Taxi Drivers Want More Regulation, Protest With Traffic Slowdown

Dozens of Arlington taxi drivers drove around Arlington this morning with their flashers on and horns honking, protesting county policies that they say do not adequately protect them from cab companies and competitors.

This is at least the fourth taxi driver protest directed at the Arlington County Board since last September. The drivers, organized by Arlington United Taxi Operators, Tenants & Workers United and Virginia New Majority, are asking the Board to impose new regulations on taxi companies that would protect drivers from termination. They are also asking for increased regulation of UberX, which they say is “decimating the taxi industry.”

Protest organizers said about 75 taxi drivers met in Pentagon City this morning and decided to ride around the county during the morning rush hour, slowing down traffic in hopes of raising awareness to their cause. They drove from Pentagon City to Ballston, where they handed out flyers at the Ballston Metro Station, before driving down Fairfax Drive and Clarendon Blvd. They distributed more flyers at the Clarendon and Rosslyn Metro stations.

“Unregulated companies, such as UberX, are allowed to work in Arlington while ignoring insurance, safety, background checks and pricing rules and regulations,” the flyers state. “This is decimating the taxi industry and putting the public at risk. It’s UberDangerous!”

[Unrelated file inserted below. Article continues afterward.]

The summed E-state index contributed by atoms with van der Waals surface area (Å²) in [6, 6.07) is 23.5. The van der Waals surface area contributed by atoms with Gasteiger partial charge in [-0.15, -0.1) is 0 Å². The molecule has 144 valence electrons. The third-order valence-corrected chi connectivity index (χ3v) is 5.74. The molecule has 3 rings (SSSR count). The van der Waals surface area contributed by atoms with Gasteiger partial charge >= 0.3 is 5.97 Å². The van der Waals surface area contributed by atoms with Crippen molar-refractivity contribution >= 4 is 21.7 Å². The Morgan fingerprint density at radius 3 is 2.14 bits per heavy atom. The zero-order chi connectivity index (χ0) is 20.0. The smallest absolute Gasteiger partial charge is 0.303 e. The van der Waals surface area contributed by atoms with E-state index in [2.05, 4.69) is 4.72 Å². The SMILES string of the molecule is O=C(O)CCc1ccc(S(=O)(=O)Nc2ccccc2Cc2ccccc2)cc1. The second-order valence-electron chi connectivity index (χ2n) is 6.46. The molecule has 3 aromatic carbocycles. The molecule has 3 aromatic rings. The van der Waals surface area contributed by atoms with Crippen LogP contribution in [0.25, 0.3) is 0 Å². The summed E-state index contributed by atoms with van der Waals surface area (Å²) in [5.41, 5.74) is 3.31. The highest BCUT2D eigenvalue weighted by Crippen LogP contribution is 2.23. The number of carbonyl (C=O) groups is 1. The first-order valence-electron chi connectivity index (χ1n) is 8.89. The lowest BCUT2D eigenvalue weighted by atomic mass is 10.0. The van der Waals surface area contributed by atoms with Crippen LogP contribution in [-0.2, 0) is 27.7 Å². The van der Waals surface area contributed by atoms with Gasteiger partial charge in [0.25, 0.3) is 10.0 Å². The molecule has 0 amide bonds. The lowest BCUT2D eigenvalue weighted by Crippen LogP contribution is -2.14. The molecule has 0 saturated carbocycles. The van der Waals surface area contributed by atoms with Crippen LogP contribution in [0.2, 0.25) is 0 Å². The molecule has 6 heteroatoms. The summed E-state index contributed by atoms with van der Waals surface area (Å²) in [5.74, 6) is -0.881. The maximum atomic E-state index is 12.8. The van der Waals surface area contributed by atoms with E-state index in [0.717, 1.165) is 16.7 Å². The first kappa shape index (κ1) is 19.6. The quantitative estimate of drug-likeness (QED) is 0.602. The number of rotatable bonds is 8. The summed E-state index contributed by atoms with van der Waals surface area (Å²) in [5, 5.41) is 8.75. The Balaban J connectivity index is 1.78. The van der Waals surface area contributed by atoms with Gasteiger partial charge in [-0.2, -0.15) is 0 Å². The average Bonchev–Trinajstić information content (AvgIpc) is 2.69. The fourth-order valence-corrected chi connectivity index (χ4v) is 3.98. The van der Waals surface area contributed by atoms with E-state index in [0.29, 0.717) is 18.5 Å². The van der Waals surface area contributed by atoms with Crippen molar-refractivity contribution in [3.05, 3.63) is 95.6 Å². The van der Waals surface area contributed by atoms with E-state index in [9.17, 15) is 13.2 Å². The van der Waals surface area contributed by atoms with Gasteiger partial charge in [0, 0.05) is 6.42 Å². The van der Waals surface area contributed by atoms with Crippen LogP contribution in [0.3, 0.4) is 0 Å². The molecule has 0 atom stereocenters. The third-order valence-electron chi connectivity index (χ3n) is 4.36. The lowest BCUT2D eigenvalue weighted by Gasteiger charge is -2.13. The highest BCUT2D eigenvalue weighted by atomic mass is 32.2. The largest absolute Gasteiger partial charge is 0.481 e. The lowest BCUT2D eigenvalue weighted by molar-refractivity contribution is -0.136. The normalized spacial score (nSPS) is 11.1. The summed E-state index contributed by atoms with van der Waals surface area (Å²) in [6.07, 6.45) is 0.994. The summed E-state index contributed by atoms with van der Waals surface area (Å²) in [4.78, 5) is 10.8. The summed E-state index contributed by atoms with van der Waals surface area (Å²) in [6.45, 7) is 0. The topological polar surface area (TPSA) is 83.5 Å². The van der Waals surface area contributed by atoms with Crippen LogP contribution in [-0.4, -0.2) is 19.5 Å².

Jon Liss, who heads both Virginia New Majority and Tenants and Workers United, said the drivers are pushing the County Board to adopt “a ‘dispute resolution’ process so that drivers are not subject to arbitrary firing or discipline.” Liss said there were no incidents of note during the traffic slowdown.

Earlier this month, the same groups organized a rally at the County Board’s offices in Courthouse in protest of UberX, which launched in the D.C. area last summer under the slogan “Better, Faster, Cheaper… than a taxi.” Red Top Cab reported that dispatched rides had decreased 5-10 percent since 2012, a drop they attribute in part to on-demand ridesharing services like UberX, Sidecar and Lyft.

Last fall, cab drivers asked the Board for a “drivers bill of rights, protections against being fired without cause and the right to purchase their taxi license directly from the county.” The county only issues cab licenses to cab companies, not to individual drivers, an arrangement drivers feel puts them at a disadvantage.

The taxi drivers’ flyer asks individuals to contact County Board Chairman Jay Fisette, giving the chairman’s county phone and email address. In the fall, Board member Mary Hynes told, “the system exists for a reason… the majority of the Board has not been in favor of many of [the drivers’] proposals in the past.”

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